Portland City Commissioner Mingus Mapps endorsed Vadim Mozyrsky on Thursday evening in his bid to unseat incumbent Commissioner Jo Ann Hardesty.
“Vadim is the collaborator I need on council to solve a public safety crisis, ensure speedy economic recovery, and end the suffering on our streets,” Mapps said in a statement. “Like Portlanders, Vadim is smart, pragmatic, and empathetic and will get stuff done. Portlanders are upset with the state of our city and Vadim will correct that by listening to all sides, in every neighborhood, through thoughtful and deliberative decision making process.”
It’s not a surprising move by Mapps, who’s been perhaps the most vocal voice on the City Council in support of the Portland Police Bureau, which Hardesty has long criticized. As Portlanders get more frustrated by a spike in gun violence, Hardesty’s criticism of police has left her increasingly isolated.
Mapps’ endorsement is perhaps more noteworthy because he picked Mozyrsky over another challenger, Rene Gonzalez, whose support for law and order is even more full-throated.
Mozyrsky, a 49-year-old administrative law judge, likened his stance on policing to Mapps’ in a recent interview with WW. He advocates a larger police force and says the cutting of the Gun Violence Reduction Team in 2020 by the City Council, a proposal championed by Hardesty because of the team’s history of disproportionately policing people of color, was a mistake and is partly to blame for the high number of homicides in recent years.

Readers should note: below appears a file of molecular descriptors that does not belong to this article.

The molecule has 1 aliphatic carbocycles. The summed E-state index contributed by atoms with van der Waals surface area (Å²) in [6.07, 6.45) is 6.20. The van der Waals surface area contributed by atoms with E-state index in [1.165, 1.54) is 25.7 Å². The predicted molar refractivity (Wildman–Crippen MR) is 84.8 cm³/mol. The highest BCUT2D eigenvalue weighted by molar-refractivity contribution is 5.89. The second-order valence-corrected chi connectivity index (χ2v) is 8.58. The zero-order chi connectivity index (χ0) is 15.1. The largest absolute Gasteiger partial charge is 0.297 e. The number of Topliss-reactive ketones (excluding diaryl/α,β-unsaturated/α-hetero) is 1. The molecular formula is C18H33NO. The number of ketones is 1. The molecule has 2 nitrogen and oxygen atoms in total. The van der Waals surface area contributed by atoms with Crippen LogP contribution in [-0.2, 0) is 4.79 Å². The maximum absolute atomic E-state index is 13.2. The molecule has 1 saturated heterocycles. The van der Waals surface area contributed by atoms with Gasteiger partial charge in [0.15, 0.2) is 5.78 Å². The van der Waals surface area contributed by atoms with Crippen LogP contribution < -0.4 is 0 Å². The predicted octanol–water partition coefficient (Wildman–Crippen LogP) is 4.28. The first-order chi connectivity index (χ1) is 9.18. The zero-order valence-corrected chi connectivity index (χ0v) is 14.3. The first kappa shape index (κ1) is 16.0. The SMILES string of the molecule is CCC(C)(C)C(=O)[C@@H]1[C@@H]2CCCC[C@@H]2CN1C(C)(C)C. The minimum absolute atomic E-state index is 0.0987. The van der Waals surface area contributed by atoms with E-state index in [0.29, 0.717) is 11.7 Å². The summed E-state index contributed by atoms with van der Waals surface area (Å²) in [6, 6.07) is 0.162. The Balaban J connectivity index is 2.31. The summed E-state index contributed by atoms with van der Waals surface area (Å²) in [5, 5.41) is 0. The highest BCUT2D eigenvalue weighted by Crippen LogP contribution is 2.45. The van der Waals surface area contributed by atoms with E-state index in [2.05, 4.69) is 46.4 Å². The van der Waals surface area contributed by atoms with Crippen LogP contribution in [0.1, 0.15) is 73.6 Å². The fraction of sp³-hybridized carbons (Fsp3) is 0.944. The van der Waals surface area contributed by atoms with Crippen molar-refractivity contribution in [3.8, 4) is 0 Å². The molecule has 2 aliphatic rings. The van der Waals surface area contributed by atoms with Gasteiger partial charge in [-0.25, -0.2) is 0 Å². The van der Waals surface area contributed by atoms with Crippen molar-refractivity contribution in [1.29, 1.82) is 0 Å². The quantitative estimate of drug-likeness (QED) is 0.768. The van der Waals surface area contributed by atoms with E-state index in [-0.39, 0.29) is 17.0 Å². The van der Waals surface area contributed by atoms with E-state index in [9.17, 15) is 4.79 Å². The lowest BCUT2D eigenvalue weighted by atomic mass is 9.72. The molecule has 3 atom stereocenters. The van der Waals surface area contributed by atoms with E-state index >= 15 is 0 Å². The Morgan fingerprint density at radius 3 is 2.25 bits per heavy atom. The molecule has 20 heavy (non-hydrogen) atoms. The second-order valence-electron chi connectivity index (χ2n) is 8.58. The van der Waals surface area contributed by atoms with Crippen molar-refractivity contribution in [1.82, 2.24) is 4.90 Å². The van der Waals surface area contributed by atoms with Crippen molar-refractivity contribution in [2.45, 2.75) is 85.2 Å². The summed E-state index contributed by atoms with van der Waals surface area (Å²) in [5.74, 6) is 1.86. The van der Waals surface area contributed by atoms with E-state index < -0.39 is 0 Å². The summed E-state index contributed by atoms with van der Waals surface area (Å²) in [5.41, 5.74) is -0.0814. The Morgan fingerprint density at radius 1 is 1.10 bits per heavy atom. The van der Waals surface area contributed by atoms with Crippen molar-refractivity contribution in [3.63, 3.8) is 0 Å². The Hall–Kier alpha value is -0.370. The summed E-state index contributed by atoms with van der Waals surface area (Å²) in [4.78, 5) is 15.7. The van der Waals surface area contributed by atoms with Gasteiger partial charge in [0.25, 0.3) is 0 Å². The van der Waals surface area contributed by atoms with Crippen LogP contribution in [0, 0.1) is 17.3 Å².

Mozyrsky is being buttressed by a sizable independent expenditure that includes realtors, several labor unions and downtown property owners. He also has the endorsement of the Portland Business Alliance, the city’s chamber of commerce.
“I am honored to receive the endorsement of Commissioner Mingus Mapps, who has demonstrated a tireless commitment to improving the lives of all Portlanders by working together to accomplish shared goals. Portland stands at a crossroads,” Mozyrsky said in a statement to WW. “Behind us is a litany of self-inflicted crises arising from divisive and corrosive politics. Ahead of us is a prosperous future built on unity and an abiding faith that together we will succeed in overcoming our shared adversities.”
Commissioner Carmen Rubio endorsed Hardesty early on. Commissioner Dan Ryan and Mayor Ted Wheeler have not endorsed in the race.
Hardesty’s second challenger, 48-year-old business owner and lawyer Gonzalez, was recently endorsed by the Portland Police Association, the powerful police union, as well as The Oregonian. WW has endorsed Hardesty.